U.S, Turkish, Russian Defense Chiefs Meet to Discuss Syrian Battlespace
It is a measure of the success indigenous and coalition forces have experienced against the Islamic State of Iraq and Syria that a meeting of the chiefs of defense from the United States, Turkey and Russia was needed, the chairman of the Joint Chiefs of Staff said today.The Turkish chief of the general staff, Army Gen. Hulusi Akar, invited Marine Corps Gen., Joe Dunford and Russian chief of the general staff, Army Gen. Valery Gerasimov to a meeting in Antalya, Turkey, March 6-7 to discuss conditions in Syria and the measures needed to protect each others’ forces in the region.
The three chiefs of defense and their staffs met at the Regnum Resort to describe conditions on the ground in Syria as each nation sees them, and to devise methods of deconflicting operations. Dunford spoke about the process during an interview on his way back home.
Syria is in the midst of a civil war and the battle against ISIS is only one part of it. “The major discussion was to set a common understanding of the situation in Syria as it is unfolding — it is very dynamic,” he said.
Dynamic is one way of describing it — jumbled may be another. In the area around Manbij and Bab, coalition-backed forces, Russian-backed regime forces and Turkish-backed forces are operating in relatively close proximity. Some indigenous forces are Kurdish, some Arab, and some a mix of all the religions and ethnicities of the region. In addition to working as part of the coalition, Turkey is running unilateral operations in the region. Some of the local forces operate against ISIS, some against the regime and others against other factions.
The United States has personnel in the region as do some coalition countries. The Russians have personnel in the region. The battlespace is a jumble of forces with different motivations, objectives, resources and ends.
Dunford said he and the other defense chiefs discussed ways to deconflict ground and air operations to ensure people are as safe as can be. It also opens the aperture to allow indigenous forces aided by the coalition to prosecute the campaign against Raqqa, he said.
“We talked … to set the conditions where now the three-stars-channel dialogue will take place to actually get to the details of deconfliction,” the chairman said.
Communications Enhance Safety
In the past few months there was a single communications channel between the Combined Air Operations Center and Russian air operation center in Syria. “It has been an unclassified fairly tenuous link to deconflict aviation, air ops and to make sure that air ops as they pertain to operations on the ground do it safely,” he said.
“I believe enhanced deconfliction — to include more robust communications between our people — is important to continue to operate safely,” Dunford said. “We’ve successfully mitigated the risk of incidents over the past several months.”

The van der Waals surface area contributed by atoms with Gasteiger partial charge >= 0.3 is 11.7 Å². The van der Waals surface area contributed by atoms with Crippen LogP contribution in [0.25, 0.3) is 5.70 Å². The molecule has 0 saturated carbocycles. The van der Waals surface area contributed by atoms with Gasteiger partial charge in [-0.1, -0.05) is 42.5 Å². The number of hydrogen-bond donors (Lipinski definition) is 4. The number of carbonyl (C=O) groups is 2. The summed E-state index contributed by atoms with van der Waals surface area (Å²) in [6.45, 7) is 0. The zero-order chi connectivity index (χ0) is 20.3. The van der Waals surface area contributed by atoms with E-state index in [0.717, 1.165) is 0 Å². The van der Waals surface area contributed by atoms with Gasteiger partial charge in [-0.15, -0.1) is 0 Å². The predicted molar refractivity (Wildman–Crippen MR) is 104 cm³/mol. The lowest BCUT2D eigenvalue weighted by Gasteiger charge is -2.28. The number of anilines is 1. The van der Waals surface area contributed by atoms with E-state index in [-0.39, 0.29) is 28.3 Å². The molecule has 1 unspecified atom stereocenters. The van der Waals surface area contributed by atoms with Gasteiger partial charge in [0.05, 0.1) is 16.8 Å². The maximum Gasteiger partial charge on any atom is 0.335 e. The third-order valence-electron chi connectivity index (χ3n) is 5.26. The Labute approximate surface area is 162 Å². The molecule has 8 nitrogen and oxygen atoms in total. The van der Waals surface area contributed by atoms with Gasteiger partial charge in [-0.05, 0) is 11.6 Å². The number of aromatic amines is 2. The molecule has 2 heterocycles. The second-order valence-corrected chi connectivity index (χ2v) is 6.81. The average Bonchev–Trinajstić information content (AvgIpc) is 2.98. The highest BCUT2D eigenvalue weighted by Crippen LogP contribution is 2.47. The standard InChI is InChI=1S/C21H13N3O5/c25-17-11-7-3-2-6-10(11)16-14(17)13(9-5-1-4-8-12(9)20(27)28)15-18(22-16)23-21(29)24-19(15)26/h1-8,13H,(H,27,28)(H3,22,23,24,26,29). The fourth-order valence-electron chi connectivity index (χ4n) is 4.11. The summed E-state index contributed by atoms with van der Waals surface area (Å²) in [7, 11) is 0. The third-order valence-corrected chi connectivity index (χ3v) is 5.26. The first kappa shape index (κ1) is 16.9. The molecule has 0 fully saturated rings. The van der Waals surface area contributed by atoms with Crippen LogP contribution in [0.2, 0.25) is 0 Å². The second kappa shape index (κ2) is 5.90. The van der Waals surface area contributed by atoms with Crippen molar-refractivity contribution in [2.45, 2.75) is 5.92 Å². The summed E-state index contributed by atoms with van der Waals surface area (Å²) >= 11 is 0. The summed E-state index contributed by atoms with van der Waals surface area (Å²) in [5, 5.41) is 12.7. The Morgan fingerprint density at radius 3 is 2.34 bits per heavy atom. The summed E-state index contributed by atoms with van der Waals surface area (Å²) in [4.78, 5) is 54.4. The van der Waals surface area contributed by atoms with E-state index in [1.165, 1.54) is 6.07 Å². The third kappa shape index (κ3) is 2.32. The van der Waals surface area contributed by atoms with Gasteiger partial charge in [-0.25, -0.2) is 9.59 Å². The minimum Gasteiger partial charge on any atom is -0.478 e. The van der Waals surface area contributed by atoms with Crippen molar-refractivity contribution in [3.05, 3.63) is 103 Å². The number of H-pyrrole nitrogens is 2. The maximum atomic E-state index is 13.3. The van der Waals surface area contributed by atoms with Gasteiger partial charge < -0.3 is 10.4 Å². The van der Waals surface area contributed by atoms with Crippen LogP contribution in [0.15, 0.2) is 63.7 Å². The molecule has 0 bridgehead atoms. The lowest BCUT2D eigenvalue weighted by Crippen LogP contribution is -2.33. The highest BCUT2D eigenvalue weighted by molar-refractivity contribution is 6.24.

These lines of communication between U.S. and Russian leaders are important to help reduce the risk of potential clashes or accidents. U.S. forces routinely operate in areas near Russian forces, such as in the Mediterranean, the Black Sea, the Baltic Sea, the Pacific, Europe, the North Sea and Syria.
“First and foremost, I was to mitigate the risk of miscalculation,” the chairman said. “In the event of a crisis I want to have an open line of communication so we can talk in real time about what is actually happening and try to address it properly. I think we all know through history that miscalculation and miscommunication can take us in the wrong direction.”
Doubters of the need for such deconfliction need only to remember the incident in 2015, when Turkey brought down a Russian aircraft that flew into its airspace.
By law, the U.S. military cannot operate or cooperate with the Russians. “We don’t have policy alignment with the Russians,” Dunford said. “We don’t have common political objectives.”
The chairman said he took advantage of the meeting to discuss the region with his Turkish counterpart separately. In addition to being a key coalition ally, Turkey is also a NATO ally.
Turkey has had a difficult year — an attempted coup in July, numerous deadly terrorist attacks inside the nation, and the nation is facing a potentially divisive referendum. “Turkey is also a significant partner in hosting and fostering U.S. forces inside of Turkey for the campaign,” he said. “From my Turkish counterpart, I get a very good read-out perspective from someone who lives in the neighborhood.”
Dunford wants to ensure “no space grows between either our understanding of the fight or any lack of transparency for what we’re doing and why we’re doing it.”
[Source: By Jim Garamone/U.S. Department of Defense-Media Relations]
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